I’ll re-state this with an example so it makes more sense. Let’s say you want to claim we have souls and that souls are supernatural, and so therefore we can interact with the supernatural. As soon as you claim that souls are a detectable part of reality or in any way connected to reality, they have become natural–not supernatural. Therefore if you can interact with the supernatural, it is not supernatural but natural, and therefore accessible to science at least in principle. In other words, if there are supernatural rabbits, and you claim to have seen one, you exist in the natural world, so you must have seen a natural phenomenon we do not yet understand and not a supernatural one.
    Now, it is also possible to maintain that there are natural and supernatural dimensions, but if you make that assumption and maintain that we have souls, you have to at some point be making a fairly self-absorbed and arrogant assumption about yourself. Namely, if we all have souls and you can interact with the supernatural due to your soul, then why can we not ALL interact with the supernatural, and do so under laboratory conditions?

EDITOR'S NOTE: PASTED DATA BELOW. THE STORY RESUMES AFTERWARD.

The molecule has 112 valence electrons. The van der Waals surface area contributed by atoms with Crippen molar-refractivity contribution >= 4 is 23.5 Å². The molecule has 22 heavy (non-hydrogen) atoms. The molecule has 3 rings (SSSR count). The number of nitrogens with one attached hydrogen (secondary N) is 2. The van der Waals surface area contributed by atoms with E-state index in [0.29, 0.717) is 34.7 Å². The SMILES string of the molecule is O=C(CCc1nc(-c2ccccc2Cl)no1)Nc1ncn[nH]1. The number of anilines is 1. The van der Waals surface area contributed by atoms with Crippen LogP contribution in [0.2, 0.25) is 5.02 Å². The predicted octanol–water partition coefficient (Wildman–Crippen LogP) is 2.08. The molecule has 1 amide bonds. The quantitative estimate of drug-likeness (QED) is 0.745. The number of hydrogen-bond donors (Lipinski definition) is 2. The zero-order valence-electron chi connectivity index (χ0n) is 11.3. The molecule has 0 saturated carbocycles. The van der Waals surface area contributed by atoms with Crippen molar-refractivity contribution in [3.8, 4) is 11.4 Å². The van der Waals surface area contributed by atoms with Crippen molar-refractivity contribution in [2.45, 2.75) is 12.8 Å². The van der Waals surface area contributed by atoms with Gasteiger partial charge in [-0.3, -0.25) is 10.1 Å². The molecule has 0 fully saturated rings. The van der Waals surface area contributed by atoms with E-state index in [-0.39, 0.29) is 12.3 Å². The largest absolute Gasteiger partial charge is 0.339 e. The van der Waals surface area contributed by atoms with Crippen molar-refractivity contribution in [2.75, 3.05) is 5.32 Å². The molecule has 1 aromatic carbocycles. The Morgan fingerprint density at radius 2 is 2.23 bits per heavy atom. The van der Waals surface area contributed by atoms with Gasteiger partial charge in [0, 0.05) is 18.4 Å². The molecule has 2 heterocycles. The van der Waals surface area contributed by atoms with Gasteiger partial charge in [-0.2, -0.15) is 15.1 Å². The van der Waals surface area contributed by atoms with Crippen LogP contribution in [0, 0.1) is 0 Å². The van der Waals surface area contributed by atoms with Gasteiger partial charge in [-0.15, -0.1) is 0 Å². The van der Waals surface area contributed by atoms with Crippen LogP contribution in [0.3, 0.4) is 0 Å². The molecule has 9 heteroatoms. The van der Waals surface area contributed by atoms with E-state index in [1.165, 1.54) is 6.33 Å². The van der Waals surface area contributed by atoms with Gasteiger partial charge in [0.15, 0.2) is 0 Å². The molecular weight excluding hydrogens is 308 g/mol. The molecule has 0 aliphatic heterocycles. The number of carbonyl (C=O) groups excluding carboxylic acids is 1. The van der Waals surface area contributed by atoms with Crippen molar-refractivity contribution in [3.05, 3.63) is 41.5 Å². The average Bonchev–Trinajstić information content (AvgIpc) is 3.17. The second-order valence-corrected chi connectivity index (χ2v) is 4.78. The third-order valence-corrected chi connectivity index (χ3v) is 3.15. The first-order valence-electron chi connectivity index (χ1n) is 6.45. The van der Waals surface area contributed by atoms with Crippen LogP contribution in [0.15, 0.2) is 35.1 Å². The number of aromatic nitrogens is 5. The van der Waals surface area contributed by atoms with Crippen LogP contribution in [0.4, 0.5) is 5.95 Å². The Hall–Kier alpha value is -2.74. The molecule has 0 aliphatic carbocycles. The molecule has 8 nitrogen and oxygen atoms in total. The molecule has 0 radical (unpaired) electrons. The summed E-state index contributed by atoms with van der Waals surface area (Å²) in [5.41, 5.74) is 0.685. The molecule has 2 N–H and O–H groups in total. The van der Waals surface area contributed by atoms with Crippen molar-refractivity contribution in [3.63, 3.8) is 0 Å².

To summarize, if we use natural and supernatural together, the sense of those words that allows it and lets them fit together is necessarily that natural means anything humans can experience while we are alive, and supernatural means anything we cannot experience while alive.
    

That’s all for today from your friendly neighborhood atheist, Contrapologist. Thanks for listening.